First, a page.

Tax Tips for Individuals
Tax Cuts and Jobs Act -- Individual Provisions
Tax rates. The top tax bracket for individuals will be 37 percent, which kicks in at $600,000 for married filing joint taxpayers and $500,000 for single filers. These brackets sunset for tax years beginning after Dec. 31, 2025. Expect practitioner guidance from Treasury on determining head of household status. The 3.8 percent net investment income tax and the 0.9 percent additional Medicare tax are still intact using their historical thresholds. New income tax brackets include the following ranges:
Married individuals filing joint returns and surviving spouses
Not over $19,050, 10 percent of the taxable income
Over $19,050 but not over $77,400, $1,905 plus 12 percent of the excess over $19,050
Over $77,400 but not over $165,000, $8,907 plus 22 percent of the excess over $77,400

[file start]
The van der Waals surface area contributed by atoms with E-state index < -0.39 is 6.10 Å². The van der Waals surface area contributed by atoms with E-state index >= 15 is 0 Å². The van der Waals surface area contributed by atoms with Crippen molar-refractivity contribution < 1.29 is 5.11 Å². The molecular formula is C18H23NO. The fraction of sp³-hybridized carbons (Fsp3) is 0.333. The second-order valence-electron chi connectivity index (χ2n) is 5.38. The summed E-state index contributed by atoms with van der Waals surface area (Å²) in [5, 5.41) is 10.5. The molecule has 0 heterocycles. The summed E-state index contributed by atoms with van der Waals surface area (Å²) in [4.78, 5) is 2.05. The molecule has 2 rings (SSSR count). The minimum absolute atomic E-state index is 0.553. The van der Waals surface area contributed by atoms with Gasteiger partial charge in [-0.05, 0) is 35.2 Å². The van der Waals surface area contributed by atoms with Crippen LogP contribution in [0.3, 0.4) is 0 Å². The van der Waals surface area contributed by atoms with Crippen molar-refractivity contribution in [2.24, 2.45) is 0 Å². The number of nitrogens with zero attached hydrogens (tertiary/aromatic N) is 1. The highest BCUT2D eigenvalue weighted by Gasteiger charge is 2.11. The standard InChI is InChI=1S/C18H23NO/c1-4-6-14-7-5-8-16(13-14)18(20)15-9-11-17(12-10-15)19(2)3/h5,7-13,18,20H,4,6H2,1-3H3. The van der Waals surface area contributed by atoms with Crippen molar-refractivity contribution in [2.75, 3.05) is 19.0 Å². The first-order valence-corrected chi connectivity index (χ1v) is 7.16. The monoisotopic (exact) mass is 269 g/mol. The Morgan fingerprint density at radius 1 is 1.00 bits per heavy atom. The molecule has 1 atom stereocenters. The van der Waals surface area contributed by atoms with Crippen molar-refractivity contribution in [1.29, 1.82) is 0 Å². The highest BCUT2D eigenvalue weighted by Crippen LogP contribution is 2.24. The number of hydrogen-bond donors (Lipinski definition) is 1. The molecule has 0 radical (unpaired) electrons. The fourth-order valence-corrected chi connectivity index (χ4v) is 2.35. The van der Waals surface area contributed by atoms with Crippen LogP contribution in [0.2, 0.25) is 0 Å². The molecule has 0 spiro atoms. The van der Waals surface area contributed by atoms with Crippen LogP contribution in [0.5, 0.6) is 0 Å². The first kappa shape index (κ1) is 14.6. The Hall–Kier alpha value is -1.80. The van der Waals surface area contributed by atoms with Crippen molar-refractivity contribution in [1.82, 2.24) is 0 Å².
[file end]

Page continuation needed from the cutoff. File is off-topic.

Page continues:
Over $165,000 but not over $315,000, $28,179 plus 24 percent of the excess over $165,000
Over $315,000 but not over $400,000, $64,179 plus 32 percent of the excess over $315,000
Over $400,000 but not over $600,000, $91,379 plus 35 percent of the excess over $400,000
Over $600,000, $161,379 plus 37 percent of the excess over $600,000
Not over $9,525, 10 percent of the taxable income
Over $9,525 but not over $38,700, $952.50 plus 12 percent of the excess over $9,525
Over $38,700 but not over $82,500, $4,453.50 plus 22 percent of the excess over $38,700
Over $82,500 but not over $157,500, $14,089.50 plus 24 percent of the excess over $82,500
Over $157,500 but not over $200,000, $32,089.50 plus 32 percent of the excess over $157,500
Over $200,000 but not over $500,000, $45,689.50 plus 35 percent of the excess over $200,000
Over $500,000, $150,689.50 plus 37 percent of the excess over $500,000